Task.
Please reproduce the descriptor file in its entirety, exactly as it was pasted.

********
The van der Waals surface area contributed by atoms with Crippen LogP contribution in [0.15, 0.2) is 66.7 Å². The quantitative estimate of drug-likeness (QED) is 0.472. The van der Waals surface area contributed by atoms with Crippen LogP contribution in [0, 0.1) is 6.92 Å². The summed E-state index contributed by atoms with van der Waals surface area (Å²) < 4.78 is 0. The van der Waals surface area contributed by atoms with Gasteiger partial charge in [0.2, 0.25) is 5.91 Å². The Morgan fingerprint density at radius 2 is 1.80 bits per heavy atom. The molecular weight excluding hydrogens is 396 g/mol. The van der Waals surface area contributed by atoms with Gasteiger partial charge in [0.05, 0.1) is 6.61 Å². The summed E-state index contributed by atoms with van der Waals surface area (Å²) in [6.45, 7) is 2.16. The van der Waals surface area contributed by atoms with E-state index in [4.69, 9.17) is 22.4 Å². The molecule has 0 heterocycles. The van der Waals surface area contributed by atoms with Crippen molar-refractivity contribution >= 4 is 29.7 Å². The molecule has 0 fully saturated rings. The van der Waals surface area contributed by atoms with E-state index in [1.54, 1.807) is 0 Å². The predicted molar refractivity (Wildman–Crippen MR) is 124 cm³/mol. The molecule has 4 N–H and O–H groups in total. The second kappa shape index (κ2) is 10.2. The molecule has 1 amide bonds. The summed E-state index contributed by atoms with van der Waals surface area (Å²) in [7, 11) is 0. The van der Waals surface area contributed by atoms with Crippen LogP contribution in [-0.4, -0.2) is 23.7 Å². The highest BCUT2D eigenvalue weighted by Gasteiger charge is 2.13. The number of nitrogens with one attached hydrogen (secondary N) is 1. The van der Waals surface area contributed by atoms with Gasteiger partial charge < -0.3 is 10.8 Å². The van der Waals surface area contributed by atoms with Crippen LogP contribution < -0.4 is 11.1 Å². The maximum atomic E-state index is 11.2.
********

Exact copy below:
The van der Waals surface area contributed by atoms with Crippen LogP contribution in [0.15, 0.2) is 66.7 Å². The quantitative estimate of drug-likeness (QED) is 0.472. The van der Waals surface area contributed by atoms with Crippen LogP contribution in [0, 0.1) is 6.92 Å². The summed E-state index contributed by atoms with van der Waals surface area (Å²) < 4.78 is 0. The van der Waals surface area contributed by atoms with Gasteiger partial charge in [0.2, 0.25) is 5.91 Å². The Morgan fingerprint density at radius 2 is 1.80 bits per heavy atom. The molecular weight excluding hydrogens is 396 g/mol. The van der Waals surface area contributed by atoms with Gasteiger partial charge in [0.05, 0.1) is 6.61 Å². The summed E-state index contributed by atoms with van der Waals surface area (Å²) in [6.45, 7) is 2.16. The van der Waals surface area contributed by atoms with E-state index in [4.69, 9.17) is 22.4 Å². The molecule has 0 heterocycles. The van der Waals surface area contributed by atoms with Crippen molar-refractivity contribution >= 4 is 29.7 Å². The molecule has 0 fully saturated rings. The van der Waals surface area contributed by atoms with E-state index in [1.54, 1.807) is 0 Å². The predicted molar refractivity (Wildman–Crippen MR) is 124 cm³/mol. The molecule has 4 N–H and O–H groups in total. The second kappa shape index (κ2) is 10.2. The molecule has 1 amide bonds. The summed E-state index contributed by atoms with van der Waals surface area (Å²) in [7, 11) is 0. The van der Waals surface area contributed by atoms with Crippen LogP contribution in [-0.4, -0.2) is 23.7 Å². The highest BCUT2D eigenvalue weighted by Gasteiger charge is 2.13. The number of nitrogens with one attached hydrogen (secondary N) is 1. The van der Waals surface area contributed by atoms with Gasteiger partial charge < -0.3 is 10.8 Å². The van der Waals surface area contributed by atoms with Crippen LogP contribution < -0.4 is 11.1 Å². The maximum atomic E-state index is 11.2.